Listening with Intent

I read a quote recently that stated, “most people do not listen with the intent to understand, they listen with the intent to reply”. I think that this mindset and outlook on conversation is incredibly pertinent to any discussion about race, and quite frankly any discussion about any topic. My generation has grown up in a world where we get immediate gratification and responses from instantaneous media and technology, and the art of listening has fallen to the wayside. We are always thinking about what we can say next and how fast we can say it, and while having this dialogue inside our own heads, we might drown out the voices of others. Our brain’s capacity to attend to stimuli is limited, and the more space we take up with out own thoughts, the less room there is to simultaneously take in what we are hearing from others.

In conversations of race, it is fairly easy to offend others or find yourself becoming defensive. In a class dedicated to these kinds of sensitive topics, it is imperative to set ground rules for establishing a safe environment that encourages deep thought and expression of personal experiences, even if they are potentially controversial. Furthermore, we have emphasized the importance of listening, not just sharing. An active listener is not t thinking about what they want to say next or their laundry list of tasks to accomplish later in the day, but seeks to fully take in what they are hearing. Listening is more than just hearing but also involves making the conscious effort to be empathetic and sympathetic when possible, and develop a fuller picture of a scenario when we lack our own experience.

Do you agree with the quote? Do you think that we tend to listen with the intention of getting our chance to speak afterwards? How might we combat this?

3 thoughts on “Listening with Intent”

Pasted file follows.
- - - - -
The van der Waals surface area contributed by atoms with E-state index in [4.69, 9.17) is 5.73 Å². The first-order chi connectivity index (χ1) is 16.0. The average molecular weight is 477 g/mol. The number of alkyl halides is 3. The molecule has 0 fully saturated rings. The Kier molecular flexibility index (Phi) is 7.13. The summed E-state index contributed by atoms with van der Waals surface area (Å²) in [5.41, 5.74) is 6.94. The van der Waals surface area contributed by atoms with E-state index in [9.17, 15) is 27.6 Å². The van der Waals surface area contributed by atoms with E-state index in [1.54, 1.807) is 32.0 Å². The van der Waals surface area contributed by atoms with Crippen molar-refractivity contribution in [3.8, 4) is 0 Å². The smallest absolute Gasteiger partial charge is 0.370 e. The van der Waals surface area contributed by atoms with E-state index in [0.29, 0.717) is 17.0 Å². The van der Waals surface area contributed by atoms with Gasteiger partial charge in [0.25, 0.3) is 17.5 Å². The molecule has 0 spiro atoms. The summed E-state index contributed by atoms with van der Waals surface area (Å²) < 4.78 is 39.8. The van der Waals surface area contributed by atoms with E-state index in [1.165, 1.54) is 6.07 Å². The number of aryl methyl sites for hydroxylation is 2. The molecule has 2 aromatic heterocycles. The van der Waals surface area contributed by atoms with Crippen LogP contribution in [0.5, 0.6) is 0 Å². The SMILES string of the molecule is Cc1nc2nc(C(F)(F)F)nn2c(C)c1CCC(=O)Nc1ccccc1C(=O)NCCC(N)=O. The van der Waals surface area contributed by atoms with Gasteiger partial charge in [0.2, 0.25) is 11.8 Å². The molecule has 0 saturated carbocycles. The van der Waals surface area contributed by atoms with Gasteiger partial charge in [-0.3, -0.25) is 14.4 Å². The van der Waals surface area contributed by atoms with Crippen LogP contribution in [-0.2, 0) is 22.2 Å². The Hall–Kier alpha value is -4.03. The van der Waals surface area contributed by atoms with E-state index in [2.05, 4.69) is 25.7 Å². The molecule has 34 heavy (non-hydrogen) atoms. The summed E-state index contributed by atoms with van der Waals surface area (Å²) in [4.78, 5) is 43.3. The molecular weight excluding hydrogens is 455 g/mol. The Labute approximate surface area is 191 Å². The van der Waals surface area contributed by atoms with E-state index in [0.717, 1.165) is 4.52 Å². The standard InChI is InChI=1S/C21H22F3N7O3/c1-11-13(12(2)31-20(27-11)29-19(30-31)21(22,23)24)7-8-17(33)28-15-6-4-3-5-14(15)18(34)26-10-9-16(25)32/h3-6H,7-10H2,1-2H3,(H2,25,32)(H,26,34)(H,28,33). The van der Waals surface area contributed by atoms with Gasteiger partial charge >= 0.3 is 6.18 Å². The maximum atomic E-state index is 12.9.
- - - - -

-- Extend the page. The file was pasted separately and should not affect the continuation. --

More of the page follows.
1. I definitely agree with the quote, and I think it emphasizes one of the most frustrating moments when you’re trying to have an important conversation with someone. You might spend a lot of time preparing intelligent things to say, and ready to have a mature, respectful conversation with someone, but if all they’re doing is getting ready to come at you with stuff instead of having a thoughtful reaction to what you said to them, it causes people to get really burnt out really quickly. Anticipating moments like that are what often make me feel reluctant to strike up those kinds of conversations in the first place.

  2. i agree with the quote. I think it makes sense and can definitely be applied to all conversations that talk about race and race relations. a lot of conversations about race come from a positive place but they end in a place where people are very defensive. No on wants to be wrong and no one wants to be called racist, even though people are often both. So i agree that people enter into those conversations not trying to hear that other person’s ideas but mostly to defend theirs. i am not sure how to combat it other than continuously encouraging everyone to listen and to start conversations with an open mind because you could be the one who is wrong.

  3. I definitely agree with the quote. I can think of a handful of people who I KNOW listen to me when I speak and really hear what I’m saying, but I can think of more people who kind of pretend to or only listen some of the time. You want others to give your ideas a fair chance, but you won’t consider listening to their ideas? It’s a pretty hypocritical thing to do, if you think about it.

    I think listening with intent is especially important when talking about race. Whether I’m talking about people who are the same race as me or of a different race, it’s important to listen to them because we all experience race differently. I think it’s even more important to pay attention to people who have different experiences than you because I think that’s where we can start to combat stereotypes and generalizations.

Comments are closed.